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Ericsson gets some free marketing from Vodafone

Vodafone UK reckons it can halve 5G energy consumption by using a new piece of Ericsson kit.

In the latest sign that the world (or at least England) is returning to normal after all the Rona drama, the announcement was preceded by an actual face-to-face event in London at which the UK’s elite telecoms commentariat got to hang out with Ker Anderson – Head of Performance and Radio – as well as Vodafone’s charming and accommodating PR team.

The news hook was Vodafone’s revelation that the Ericsson AIR 3227 32×32 MIMO delivers the same performance as older 64×64 ones at half the energy consumption. On top of the inevitable claims for green kudos this is a big deal for Voda as 90% of its total UK energy consumption comes from the network. So it’s buying a 1,500 of them from Ericsson and will start installing them as soon as it has used up its stash of 64×64 units.

“Our strategy is simple; turn off anything we don’t need, modernise our network where possible, and use the most energy efficient options available without compromising the service we deliver to our customers,” said Andrea Dona, Vodafone UK Chief Network Officer, in the accompanying press release.

“The success of this trial allows us to explore new ways we can more effectively manage the energy consumption of our network with our partner Ericsson. There is no silver bullet for managing network energy consumption – it is about putting sustainability at the heart of every decision and adding up all the small gains to make a material difference.”

You can’t buy marketing like that, or maybe you can, but either way it’s a pretty strong endorsement of this bit of Ericsson kit. Vodafone slightly laboured the green point with talk of using drones for site maintenance, also in partnership with Ericsson, but the bigger story is the money it’s set to save from its electricity bill.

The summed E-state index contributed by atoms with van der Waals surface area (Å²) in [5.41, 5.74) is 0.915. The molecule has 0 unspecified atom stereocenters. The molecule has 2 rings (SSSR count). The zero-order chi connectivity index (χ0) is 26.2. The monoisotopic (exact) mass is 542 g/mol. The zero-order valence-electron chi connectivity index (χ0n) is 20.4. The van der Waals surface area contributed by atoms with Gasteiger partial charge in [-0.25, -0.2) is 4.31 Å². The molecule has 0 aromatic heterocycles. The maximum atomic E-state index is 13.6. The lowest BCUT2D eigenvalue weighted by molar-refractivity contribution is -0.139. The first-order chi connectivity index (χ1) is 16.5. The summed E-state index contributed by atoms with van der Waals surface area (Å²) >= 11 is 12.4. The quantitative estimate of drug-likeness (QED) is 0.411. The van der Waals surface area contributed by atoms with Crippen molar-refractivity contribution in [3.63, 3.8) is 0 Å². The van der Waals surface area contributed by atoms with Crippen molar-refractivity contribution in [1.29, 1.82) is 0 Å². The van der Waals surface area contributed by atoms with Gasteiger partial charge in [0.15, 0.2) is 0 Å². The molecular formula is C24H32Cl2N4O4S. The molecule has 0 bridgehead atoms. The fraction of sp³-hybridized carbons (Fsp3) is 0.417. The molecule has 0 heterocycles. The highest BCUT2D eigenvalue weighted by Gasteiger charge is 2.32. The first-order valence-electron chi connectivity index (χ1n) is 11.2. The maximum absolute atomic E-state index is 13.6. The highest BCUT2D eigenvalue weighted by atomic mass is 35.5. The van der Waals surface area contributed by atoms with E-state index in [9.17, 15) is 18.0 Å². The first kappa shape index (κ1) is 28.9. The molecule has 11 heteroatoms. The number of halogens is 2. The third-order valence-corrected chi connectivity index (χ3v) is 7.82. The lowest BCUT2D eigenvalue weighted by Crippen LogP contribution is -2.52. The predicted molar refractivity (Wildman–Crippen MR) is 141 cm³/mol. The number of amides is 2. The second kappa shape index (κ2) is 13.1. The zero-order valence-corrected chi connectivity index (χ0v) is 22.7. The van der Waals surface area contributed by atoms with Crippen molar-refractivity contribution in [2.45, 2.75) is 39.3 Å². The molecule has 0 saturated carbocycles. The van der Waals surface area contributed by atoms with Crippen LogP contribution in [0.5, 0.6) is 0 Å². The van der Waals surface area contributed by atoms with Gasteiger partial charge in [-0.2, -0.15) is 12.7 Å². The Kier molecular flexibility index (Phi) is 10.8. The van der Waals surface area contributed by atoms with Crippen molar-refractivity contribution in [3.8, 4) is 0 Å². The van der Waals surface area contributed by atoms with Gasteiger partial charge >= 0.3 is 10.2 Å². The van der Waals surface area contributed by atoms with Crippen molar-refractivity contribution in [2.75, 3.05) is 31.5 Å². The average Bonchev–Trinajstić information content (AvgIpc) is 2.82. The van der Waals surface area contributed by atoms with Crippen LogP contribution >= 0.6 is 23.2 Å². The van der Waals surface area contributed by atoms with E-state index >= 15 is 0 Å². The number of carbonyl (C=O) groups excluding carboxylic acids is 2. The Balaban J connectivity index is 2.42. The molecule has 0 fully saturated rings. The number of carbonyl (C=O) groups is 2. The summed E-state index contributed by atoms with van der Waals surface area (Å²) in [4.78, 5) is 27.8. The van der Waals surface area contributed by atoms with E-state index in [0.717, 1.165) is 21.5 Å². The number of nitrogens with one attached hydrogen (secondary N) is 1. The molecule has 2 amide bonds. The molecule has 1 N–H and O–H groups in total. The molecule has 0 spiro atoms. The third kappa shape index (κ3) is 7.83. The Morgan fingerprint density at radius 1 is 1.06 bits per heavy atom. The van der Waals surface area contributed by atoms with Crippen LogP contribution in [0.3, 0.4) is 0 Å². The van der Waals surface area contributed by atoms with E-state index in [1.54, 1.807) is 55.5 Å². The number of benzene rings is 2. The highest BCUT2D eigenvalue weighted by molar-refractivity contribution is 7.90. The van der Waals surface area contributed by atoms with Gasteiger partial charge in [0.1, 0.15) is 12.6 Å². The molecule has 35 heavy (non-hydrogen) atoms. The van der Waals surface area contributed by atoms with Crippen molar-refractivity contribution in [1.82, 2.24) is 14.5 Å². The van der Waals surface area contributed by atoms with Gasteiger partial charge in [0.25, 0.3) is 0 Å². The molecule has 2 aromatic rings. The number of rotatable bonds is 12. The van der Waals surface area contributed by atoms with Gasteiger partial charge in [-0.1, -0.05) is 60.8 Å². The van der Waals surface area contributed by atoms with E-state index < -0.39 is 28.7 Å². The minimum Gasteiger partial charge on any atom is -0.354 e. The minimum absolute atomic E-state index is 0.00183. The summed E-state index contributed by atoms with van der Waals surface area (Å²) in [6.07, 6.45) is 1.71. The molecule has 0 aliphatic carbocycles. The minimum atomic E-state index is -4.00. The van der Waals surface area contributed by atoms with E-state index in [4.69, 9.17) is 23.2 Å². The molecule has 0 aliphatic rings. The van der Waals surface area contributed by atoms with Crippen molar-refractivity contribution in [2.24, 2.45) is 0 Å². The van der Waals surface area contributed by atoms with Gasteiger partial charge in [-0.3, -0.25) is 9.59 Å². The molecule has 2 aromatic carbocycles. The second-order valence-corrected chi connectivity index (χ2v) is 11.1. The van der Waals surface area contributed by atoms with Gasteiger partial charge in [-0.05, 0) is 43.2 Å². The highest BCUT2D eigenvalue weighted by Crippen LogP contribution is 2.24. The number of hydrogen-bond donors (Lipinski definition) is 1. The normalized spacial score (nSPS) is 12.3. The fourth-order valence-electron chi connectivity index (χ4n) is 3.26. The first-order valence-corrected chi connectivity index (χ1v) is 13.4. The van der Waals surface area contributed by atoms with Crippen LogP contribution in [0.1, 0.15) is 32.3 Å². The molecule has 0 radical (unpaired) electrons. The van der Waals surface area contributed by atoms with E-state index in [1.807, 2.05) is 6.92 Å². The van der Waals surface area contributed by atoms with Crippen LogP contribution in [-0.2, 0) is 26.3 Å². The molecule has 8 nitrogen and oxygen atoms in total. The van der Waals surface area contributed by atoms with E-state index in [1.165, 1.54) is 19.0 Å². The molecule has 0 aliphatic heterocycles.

We also heard Vodafone has managed to scrape together 10 MHz of 900 MHz spectrum previously dedicated to 3G to refarm into 4G, which is the standard that carries 90% of its data traffic. Apparently some people are still dependent on 3G so Vodafone can’t just switch it off unless it fancies dealing with the PR nightmare of cutting a few pensioners and Luddites off from the outside world.

“Spectrum is a finite and valuable resource for the digital world, and therefore we have to be very careful how it is deployed,” said Dona. As 3G traffic continues to fall and 4G traffic continues to rise, repurposing this block of low band spectrum gives a great customer experience in the most efficient way possible. And we have outlined a roadmap which enables us to pivot to 5G to stay ahead of customer usage.”

There were plenty of other interesting conversations, including why 5G is rolling out slower than 4G did, Vodafone UK’s capex budget and why OpenRAN isn’t necessarily the best thing since sliced bread, but you’ll have to listen to the Telecoms.com podcast that will be published on Monday to hear about them.

  • Private Networks in a 5G World

  • 5G Networking Digital Symposium

  • Telecoms.com LIVE: Getting the Best out of 5G

  • 5G Ecosystem Digital Symposium

  • 2020 Vision Executive Summit

  • TechXLR8

  • BIG 5G Event

  • 5G World

  • 5G Latin America


3 comments

  1. Avatar N S Turakhia 03/09/2021 @ 1:18 am

    Net work management and re farming are crucial

  2. Avatar Harald Schmitt 03/09/2021 @ 2:42 pm

    A bit misleading article. With reducing the power consumption of a rather seldom deployed AAS the impact on total power consumption of the network is rather minimal. Opposite the new installment of the new 1500 pieces will rather increase the power bill of VF.

  3. Avatar Michael Ferris 03/09/2021 @ 4:17 pm

    Think you’re being a bit harsh there Harald. The article says Voda will save money by deploying these new units instead of the old ones, which it will. It doesn’t anywhere say there will be an overall reduction in consumption. There is a fair point to make that rollout of 5G is only driving consumption up at the moment, which has been the story from day one of 5G, but it will only go down by modernising the network, and that means migrating traffic to more efficient kit AND retiring the old stuff

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